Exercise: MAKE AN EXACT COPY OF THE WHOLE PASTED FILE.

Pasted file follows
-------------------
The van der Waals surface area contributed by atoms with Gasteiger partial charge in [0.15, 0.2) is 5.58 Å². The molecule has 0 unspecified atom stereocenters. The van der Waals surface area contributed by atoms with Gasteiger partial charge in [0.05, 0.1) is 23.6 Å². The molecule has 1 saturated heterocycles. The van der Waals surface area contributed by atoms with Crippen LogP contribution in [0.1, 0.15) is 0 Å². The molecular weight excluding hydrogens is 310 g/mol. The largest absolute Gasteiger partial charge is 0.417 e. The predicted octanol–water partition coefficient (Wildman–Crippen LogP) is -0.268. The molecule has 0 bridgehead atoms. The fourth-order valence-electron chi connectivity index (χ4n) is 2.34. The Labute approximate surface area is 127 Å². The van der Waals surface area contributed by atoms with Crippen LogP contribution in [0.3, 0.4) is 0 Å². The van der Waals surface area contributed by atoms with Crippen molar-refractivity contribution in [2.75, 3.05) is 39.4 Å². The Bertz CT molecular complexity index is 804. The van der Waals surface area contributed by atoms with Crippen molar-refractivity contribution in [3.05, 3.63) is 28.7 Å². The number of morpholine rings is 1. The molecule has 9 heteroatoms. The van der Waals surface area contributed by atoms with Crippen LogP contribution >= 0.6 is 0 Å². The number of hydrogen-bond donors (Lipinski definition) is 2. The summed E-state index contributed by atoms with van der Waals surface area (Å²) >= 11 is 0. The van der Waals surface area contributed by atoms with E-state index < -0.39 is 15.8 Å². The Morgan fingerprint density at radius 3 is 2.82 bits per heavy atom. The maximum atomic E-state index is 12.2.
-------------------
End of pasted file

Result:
The van der Waals surface area contributed by atoms with Gasteiger partial charge in [0.15, 0.2) is 5.58 Å². The molecule has 0 unspecified atom stereocenters. The van der Waals surface area contributed by atoms with Gasteiger partial charge in [0.05, 0.1) is 23.6 Å². The molecule has 1 saturated heterocycles. The van der Waals surface area contributed by atoms with Crippen LogP contribution in [0.1, 0.15) is 0 Å². The molecular weight excluding hydrogens is 310 g/mol. The largest absolute Gasteiger partial charge is 0.417 e. The predicted octanol–water partition coefficient (Wildman–Crippen LogP) is -0.268. The molecule has 0 bridgehead atoms. The fourth-order valence-electron chi connectivity index (χ4n) is 2.34. The Labute approximate surface area is 127 Å². The van der Waals surface area contributed by atoms with Crippen LogP contribution in [0.3, 0.4) is 0 Å². The van der Waals surface area contributed by atoms with Crippen molar-refractivity contribution in [2.75, 3.05) is 39.4 Å². The Bertz CT molecular complexity index is 804. The van der Waals surface area contributed by atoms with Crippen molar-refractivity contribution in [3.05, 3.63) is 28.7 Å². The number of morpholine rings is 1. The molecule has 9 heteroatoms. The van der Waals surface area contributed by atoms with Crippen LogP contribution >= 0.6 is 0 Å². The number of hydrogen-bond donors (Lipinski definition) is 2. The summed E-state index contributed by atoms with van der Waals surface area (Å²) >= 11 is 0. The van der Waals surface area contributed by atoms with E-state index < -0.39 is 15.8 Å². The Morgan fingerprint density at radius 3 is 2.82 bits per heavy atom. The maximum atomic E-state index is 12.2.